( 1 2 , 1 2 , 0 )
of point D, and the coefficients “½”, “0,” “½” of the third element

`` 1 2 a + 0 b + 1 2 c
correspond to the barycentric coordinates

( 1 2 , 0 , 1 2 )
of point E.

The triple, analogous to (1) above, that defines the first-level subdivision triangle 21(1), can be established as follows:

( 1 2 a + 1 2 b + 0 c , 0 a + 1 b + 0 c , 0 a + 1 2 b + 1 2 c ) , ( 3 )
where the coefficients “½,” “½,” “0” of the first element

`` 1 2 a + 1 2 b + 0 c
of the triple in (3) correspond to the barycentric coordinates

( 1 2 , 1 2 , 0 )
of point D, the coefficients “0,” “1,” “0” of the second element “0a+1b+0c” correspond to the barycentric coordinates (0,1,0) of point B, and the coefficients “0,” “½”, “½” of the third element

``0 a + 1 2 b + 1 2 c
correspond to the barycentric coordinates

( 0 , 1 2 , 1 2 )
of point F.

The triple, analogous to (1) above, that defines the first-level subdivision triangle 21(2), can be established as follows:

( 1 2 a + 0 b + 1 2 c , 0 a + 1 2 b + 1 2 c , 0 a + 0 b + 1 c ) , ( 4 )
where the coefficients “½,” “0,” “½,” of the first element

`` 1 2 a + 0 b + 1 2 c
of the triple in (4) correspond to the barycentric coordinates

( 1 2 , 0 , 1 2 )
of point E, the coefficients “0,” “½”, “½” of the second element

``0 a + 1 2 b + 1 2 c
correspond to the barycentric coordinates

( 0 , 1 2 , 1 2 )
of point F, and the coefficients “0,” “0,” “1” of the third element “0a+0b +1c” correspond to the barycentric coordinates (0,0,1) of point C.

Finally, the triple, analogous to (1) above, that defines the first-level subdivision triangle 21(3), can be established as follows:

( 0 a + 1 2 b + 1 2 c , 1 2 a + 0 b + 1 2 c , 1 2 a + 0 b + 1 2 c ) , ( 5 )
where the coefficients “0,” “½,” “½,” of the first element

``0 a + 1 2 b + 1 2 c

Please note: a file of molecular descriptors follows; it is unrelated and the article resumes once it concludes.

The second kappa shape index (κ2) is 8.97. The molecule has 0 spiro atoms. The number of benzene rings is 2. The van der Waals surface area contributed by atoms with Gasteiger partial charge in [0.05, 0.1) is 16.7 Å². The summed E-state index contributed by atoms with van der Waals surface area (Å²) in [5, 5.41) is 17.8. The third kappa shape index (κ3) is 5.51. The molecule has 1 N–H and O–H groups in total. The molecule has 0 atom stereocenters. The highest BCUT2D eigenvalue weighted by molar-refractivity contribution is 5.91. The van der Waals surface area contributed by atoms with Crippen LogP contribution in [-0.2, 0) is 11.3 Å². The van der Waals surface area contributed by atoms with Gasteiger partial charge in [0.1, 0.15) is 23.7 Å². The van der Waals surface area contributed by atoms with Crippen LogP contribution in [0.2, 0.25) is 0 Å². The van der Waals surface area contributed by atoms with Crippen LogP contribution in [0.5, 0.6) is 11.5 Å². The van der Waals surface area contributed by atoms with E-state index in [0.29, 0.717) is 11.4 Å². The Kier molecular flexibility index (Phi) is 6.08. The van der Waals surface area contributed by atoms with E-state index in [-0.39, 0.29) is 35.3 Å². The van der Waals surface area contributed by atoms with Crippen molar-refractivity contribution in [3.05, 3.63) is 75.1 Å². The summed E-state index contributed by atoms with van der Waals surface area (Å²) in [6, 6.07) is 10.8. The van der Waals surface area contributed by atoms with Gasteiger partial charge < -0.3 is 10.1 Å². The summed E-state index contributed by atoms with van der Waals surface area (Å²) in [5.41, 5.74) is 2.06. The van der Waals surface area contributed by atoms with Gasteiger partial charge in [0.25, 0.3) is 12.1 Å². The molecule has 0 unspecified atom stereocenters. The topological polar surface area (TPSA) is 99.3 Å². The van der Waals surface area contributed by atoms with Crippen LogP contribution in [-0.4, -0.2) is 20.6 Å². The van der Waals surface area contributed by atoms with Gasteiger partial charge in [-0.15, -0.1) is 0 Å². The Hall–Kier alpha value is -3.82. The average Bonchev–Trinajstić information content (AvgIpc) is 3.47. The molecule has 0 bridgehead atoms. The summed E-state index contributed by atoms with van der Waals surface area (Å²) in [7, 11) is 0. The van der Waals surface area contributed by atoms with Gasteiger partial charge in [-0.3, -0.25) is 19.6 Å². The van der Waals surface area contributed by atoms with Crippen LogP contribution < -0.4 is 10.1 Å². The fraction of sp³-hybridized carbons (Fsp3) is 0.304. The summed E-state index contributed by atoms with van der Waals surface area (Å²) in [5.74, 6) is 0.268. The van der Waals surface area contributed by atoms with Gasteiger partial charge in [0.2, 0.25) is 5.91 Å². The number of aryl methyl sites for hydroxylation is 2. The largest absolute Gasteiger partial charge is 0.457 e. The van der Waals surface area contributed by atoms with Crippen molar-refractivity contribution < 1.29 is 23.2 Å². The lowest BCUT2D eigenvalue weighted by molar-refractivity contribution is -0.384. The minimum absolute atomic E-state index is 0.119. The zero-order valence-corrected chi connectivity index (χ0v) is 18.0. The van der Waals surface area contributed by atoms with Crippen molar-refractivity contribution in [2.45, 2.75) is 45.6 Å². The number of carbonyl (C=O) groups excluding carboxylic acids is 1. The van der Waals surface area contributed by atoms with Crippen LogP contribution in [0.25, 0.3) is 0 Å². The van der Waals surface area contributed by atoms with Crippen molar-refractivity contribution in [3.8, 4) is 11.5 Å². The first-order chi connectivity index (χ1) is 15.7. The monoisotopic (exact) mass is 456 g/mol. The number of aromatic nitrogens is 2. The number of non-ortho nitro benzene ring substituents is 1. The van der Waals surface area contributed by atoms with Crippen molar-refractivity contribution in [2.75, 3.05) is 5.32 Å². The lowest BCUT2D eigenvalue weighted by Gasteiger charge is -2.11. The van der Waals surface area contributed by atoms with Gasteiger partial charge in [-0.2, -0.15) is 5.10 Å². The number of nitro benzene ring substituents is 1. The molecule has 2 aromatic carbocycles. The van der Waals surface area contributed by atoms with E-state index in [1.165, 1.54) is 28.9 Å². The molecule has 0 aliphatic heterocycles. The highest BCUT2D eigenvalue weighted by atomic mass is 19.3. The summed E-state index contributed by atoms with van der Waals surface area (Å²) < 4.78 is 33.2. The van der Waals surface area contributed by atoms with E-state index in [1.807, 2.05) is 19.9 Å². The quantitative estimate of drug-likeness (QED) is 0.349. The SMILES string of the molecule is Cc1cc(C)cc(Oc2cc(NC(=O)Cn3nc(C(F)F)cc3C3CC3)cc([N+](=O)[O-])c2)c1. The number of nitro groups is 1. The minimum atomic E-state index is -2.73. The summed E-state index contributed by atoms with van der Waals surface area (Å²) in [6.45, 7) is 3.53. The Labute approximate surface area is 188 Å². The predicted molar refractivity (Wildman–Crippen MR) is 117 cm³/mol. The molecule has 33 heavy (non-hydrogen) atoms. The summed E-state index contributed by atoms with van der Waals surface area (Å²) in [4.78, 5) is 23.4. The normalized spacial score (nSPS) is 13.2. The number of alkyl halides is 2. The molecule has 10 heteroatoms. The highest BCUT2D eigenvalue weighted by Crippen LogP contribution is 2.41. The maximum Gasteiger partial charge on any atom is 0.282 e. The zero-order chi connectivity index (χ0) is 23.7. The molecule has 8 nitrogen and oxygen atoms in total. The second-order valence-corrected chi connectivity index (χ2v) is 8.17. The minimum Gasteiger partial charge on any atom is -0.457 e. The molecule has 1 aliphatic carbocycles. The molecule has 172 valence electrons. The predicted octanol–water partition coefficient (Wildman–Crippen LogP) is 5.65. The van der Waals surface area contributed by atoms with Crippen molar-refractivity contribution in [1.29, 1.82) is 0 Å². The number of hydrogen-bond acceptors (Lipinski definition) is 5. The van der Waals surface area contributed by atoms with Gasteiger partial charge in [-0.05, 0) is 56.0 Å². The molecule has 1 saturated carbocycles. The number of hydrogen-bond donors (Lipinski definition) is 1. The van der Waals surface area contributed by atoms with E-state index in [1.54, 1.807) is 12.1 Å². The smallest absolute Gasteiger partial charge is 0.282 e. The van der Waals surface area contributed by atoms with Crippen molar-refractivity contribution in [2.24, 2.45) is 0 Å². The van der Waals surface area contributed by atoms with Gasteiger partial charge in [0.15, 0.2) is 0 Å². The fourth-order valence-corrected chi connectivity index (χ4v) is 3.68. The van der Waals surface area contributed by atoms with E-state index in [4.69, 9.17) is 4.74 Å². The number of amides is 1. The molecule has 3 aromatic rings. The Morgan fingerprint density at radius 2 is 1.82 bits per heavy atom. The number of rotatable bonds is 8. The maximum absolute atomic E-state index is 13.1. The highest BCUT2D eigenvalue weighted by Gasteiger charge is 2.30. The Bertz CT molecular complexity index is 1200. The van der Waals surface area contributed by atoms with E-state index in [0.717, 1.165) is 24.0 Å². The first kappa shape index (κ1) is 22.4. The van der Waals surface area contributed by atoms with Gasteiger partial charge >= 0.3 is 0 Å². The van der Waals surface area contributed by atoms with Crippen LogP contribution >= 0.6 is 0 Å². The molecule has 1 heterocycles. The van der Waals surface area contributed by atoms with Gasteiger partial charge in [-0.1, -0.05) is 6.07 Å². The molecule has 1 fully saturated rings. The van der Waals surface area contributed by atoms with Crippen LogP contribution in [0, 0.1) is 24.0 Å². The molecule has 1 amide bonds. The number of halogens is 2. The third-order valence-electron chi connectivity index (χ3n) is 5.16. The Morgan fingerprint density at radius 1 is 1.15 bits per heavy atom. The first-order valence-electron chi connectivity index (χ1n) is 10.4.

of the triple in (5) correspond to the barycentric coordinates

( 0 , 1 2 , 1 2 )
of point F, the coefficients “½”, “0,” “½” of the second element

`` 1 2 a + 0 b + 1 2 c
correspond to the barycentric coordinates

( 1 2 , 0 , 1 2 )
of point E, and the coefficients “½”, “0,” “½” of the third element “0a+0b+1c” correspond to the barycentric coordinates (0,0,1) of point C.

It will be appreciated that, in each of (1) through (5), and in the following, the terms with coefficients of “0” need not be depicted, although it will be appreciated that the particular variable “a,” “b” or “c” whose coefficient is “0” will represent a “0” in the barycentric coordinates of the point associated with the respective triple. Similarly, a coefficient whose value of “1” need not be depicted. That is, (1) can be depicted as “(a,b,c),” (2) can be depicted as

`` ( a , 1 2 a + 1 2 b , 1 2 a + 1 2 c ) ,
and so forth.

Using the notation as described above, the operation of generating first-level subdivision triangles 21(t1) can be considered an “action” on upper-level triangle 20, with the actions “M” being given as

( a , b , c ) M ( a , 1 2 a + 1 2 b , 1 2 a + 1 2 c ) = a 2 ( 1 , 1 , 1 ) + 1 2 ( a , b , c ) : M = 0 ( 1 2 a + 1 2 b , b , 1 2 b + 1 2 c ) = b 2 ( 1 , 1 , 1 ) + 1 2 ( a , b , c ) : M = 1 ( 1 2 a + 1 2 c , 1 2 b + 1 2 c , c ) = c 2 ( 1 , 1 , 1 ) + 1 2 ( a , b , c ) : M = 2 ( 1 2 b + 1 2 c , 1 2 a + 1 2 c , 1 2 a + 1 2 b ) = a + b + c 2 ( 1 , 1 , 1 ) + - 1 2 ( a , b , c ) : M = 3 , ( 6 )

Examining equations (6), and with reference to the discussion above in connection with (1) through (5),it will be apparent that, in the first line, the triple

( a , 1 2 a + 1 2 b , 1 2 a + 1 2 c )
represents the barycentric coordinates

( 1 , 0 , 0 ) , ( 1 2 , 1 2 , 0 ) , and ( 1 2 , 0 , 1 2 )
of points A, D and E, respectively, that define first-level subdivision triangle 21(0). Similarly, in the second line, the triple

( 1 2 a + 1 2 b , b , 1 2 b + 1 2 c )
represents the barycentric coordinates

( 1 2 , 1 2 , 0 ) , ( 0 , 1 , 0 ) and ( 0 , 1 2 , 1 2 )
of points D, B, and F, respectively, that define the first-level subdivision triangle 21(1).

In the third line, the triple